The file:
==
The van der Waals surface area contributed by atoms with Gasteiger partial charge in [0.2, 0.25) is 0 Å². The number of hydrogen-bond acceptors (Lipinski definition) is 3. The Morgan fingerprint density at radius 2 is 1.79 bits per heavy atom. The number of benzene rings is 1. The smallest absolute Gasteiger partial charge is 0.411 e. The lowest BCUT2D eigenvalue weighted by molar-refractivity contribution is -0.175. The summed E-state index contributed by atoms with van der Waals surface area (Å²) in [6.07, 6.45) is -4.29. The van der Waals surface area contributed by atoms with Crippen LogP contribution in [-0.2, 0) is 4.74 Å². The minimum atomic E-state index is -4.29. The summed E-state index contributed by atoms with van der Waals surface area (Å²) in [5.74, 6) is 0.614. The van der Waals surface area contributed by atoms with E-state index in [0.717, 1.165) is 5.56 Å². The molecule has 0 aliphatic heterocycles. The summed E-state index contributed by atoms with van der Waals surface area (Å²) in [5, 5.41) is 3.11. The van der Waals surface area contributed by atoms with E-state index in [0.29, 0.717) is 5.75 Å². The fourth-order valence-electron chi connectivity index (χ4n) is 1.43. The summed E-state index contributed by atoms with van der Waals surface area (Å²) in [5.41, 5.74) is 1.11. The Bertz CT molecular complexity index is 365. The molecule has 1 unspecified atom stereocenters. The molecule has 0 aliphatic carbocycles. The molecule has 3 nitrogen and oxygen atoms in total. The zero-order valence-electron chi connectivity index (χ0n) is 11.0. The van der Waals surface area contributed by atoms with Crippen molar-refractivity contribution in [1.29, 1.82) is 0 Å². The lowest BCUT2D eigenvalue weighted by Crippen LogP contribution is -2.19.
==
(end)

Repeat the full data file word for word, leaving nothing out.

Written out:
The van der Waals surface area contributed by atoms with Gasteiger partial charge in [0.2, 0.25) is 0 Å². The number of hydrogen-bond acceptors (Lipinski definition) is 3. The Morgan fingerprint density at radius 2 is 1.79 bits per heavy atom. The number of benzene rings is 1. The smallest absolute Gasteiger partial charge is 0.411 e. The lowest BCUT2D eigenvalue weighted by molar-refractivity contribution is -0.175. The summed E-state index contributed by atoms with van der Waals surface area (Å²) in [6.07, 6.45) is -4.29. The van der Waals surface area contributed by atoms with Crippen LogP contribution in [-0.2, 0) is 4.74 Å². The minimum atomic E-state index is -4.29. The summed E-state index contributed by atoms with van der Waals surface area (Å²) in [5.74, 6) is 0.614. The van der Waals surface area contributed by atoms with E-state index in [0.717, 1.165) is 5.56 Å². The molecule has 0 aliphatic heterocycles. The summed E-state index contributed by atoms with van der Waals surface area (Å²) in [5, 5.41) is 3.11. The van der Waals surface area contributed by atoms with E-state index in [0.29, 0.717) is 5.75 Å². The fourth-order valence-electron chi connectivity index (χ4n) is 1.43. The summed E-state index contributed by atoms with van der Waals surface area (Å²) in [5.41, 5.74) is 1.11. The Bertz CT molecular complexity index is 365. The molecule has 1 unspecified atom stereocenters. The molecule has 0 aliphatic carbocycles. The molecule has 3 nitrogen and oxygen atoms in total. The zero-order valence-electron chi connectivity index (χ0n) is 11.0. The van der Waals surface area contributed by atoms with Crippen molar-refractivity contribution in [1.29, 1.82) is 0 Å². The lowest BCUT2D eigenvalue weighted by Crippen LogP contribution is -2.19.